Theravāda Collection on Monastic Law

Monks’ rules and their analysis

The chapter on relinquishment

Monks’ Relinquishment

16. The training rule on wool

Origin story

At one time the Buddha was staying at Sāvatthī in the Jeta Grove, Anāthapiṇḍika’s Monastery. At that time a certain monk who was walking through the Kosalan country on his way to Sāvatthī obtained some wool. He bound it into a bundle with his upper robe and went on. People who saw him mocked him, “Venerable, how much did this cost you? How much will the profit be?” As a result he was embarrassed.

When he arrived at Sāvatthī, he threw the wool to the ground. The monks asked him why.

“People have been mocking me because of this wool.”

“But how far have you carried it?”

“Over 40 kilometers.”

The monks of few desires … complained and criticized him, “How can a monk carry wool more than 40 kilometers?”

After criticizing that monk in many ways, they informed the Master. … “Is it true, monk, that you did this?”

“It’s true, Master.”

The Buddha rebuked him: “… Foolish man, how can you carry wool more than 40 kilometers? This will not give rise to confidence in those without it … And, monks, this training rule should be recited thus:

Final ruling

‘If wool becomes available to a monk who is traveling, he may receive it if he wishes. If he receives it and there is no one else to carry it, he may carry it himself for at most 40 kilometers. If he carries it further than that, even if there is no one else to carry it, he commits an offense entailing relinquishment and confession.’”

Definitions

To a monk who is traveling: one walking on a road.

If wool becomes available: if it becomes available from the Order, from a group, from a relative, from a friend, or if discarded wool becomes available, or if it becomes available by means of his own property.

If he wishes: if he desires, he may receive it.

If he receives it […] he may carry it himself for at most 40 kilometers: he may carry it himself no further than 40 kilometers.

There is no one else to carry it: there is no other person who can carry it, either a woman or a man, either a householder or a monastic.

If he carries it further than that, even if there is no one else to carry it: when he goes beyond 40 kilometers with the first foot, he commits an offense of wrong conduct. When he goes beyond with the second foot, he commits an offense entailing relinquishment and confession. If he stands within the 40 kilometer limit, but drops it beyond the 40 kilometer limit, he commits an offense entailing relinquishment and confession. If he places it in the vehicle or among the goods of another without their knowledge, and it goes more than 40 kilometers, it becomes subject to relinquishment.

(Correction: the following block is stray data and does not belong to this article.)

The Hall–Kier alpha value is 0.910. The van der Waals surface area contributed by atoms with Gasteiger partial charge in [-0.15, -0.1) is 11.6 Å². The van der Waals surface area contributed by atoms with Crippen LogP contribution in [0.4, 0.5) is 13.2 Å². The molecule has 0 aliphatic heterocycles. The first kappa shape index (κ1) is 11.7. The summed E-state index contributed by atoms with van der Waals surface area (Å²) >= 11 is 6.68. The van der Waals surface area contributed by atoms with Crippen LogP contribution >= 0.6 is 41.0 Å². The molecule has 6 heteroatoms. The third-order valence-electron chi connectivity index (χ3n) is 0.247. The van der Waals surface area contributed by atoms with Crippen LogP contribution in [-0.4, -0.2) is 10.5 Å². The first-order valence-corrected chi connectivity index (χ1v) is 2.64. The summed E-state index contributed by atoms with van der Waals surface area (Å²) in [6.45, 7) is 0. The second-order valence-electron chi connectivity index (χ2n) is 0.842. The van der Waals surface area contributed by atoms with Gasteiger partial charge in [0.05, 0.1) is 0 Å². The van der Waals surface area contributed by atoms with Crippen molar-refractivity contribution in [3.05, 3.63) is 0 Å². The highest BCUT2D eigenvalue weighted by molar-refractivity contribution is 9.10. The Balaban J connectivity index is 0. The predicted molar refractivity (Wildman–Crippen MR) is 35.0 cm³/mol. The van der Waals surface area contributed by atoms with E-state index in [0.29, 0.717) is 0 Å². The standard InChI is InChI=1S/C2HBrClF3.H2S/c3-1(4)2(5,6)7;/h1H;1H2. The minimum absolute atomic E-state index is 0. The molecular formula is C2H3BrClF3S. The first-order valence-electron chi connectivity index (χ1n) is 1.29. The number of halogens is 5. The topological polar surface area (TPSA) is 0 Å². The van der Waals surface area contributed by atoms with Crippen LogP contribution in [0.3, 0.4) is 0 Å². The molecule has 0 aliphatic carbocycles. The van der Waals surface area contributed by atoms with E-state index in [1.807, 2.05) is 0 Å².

The wool should be relinquished to an Order, a group, or an individual. “And, monks, it should be relinquished in this way. … To be expanded as in Relinquishment 1, paragraphs 13–17, with appropriate substitutions. … ‘Venerables, this wool which I have taken more than 40 kilometers is to be relinquished. I relinquish it to the Order.’ … the Order should give … you should give … ‘I give this wool back to you.’”

Permutations

If he takes it more than 40 kilometers and he perceives it as more, he commits an offense entailing relinquishment and confession. If he takes it more than 40 kilometers, but he is unsure if he has, he commits an offense entailing relinquishment and confession. If he takes it more than 40 kilometers, but he perceives it as less, he commits an offense entailing relinquishment and confession.

If he takes it less than 40 kilometers, but he perceives it as more, he commits an offense of wrong conduct. If he takes it less than 40 kilometers, but he is unsure if he has, he commits an offense of wrong conduct. If he takes it less than 40 kilometers and he perceives it as less, there is no offense.

Non-offenses

There is no offense: if he carries it 40 kilometers; if he carries it less than 40 kilometers; if he carries it 40 kilometers and then carries it back; if he takes it 40 kilometers with the intention of staying there, but then takes it further; if he gets back what had been taken from him and then carries it on; if he gets back what he had given up and then carries it on; if he get someone else to carry it; if it is a finished article; if he is insane; if he is the first offender.


The sixth rule, the training rule on wool, is finished.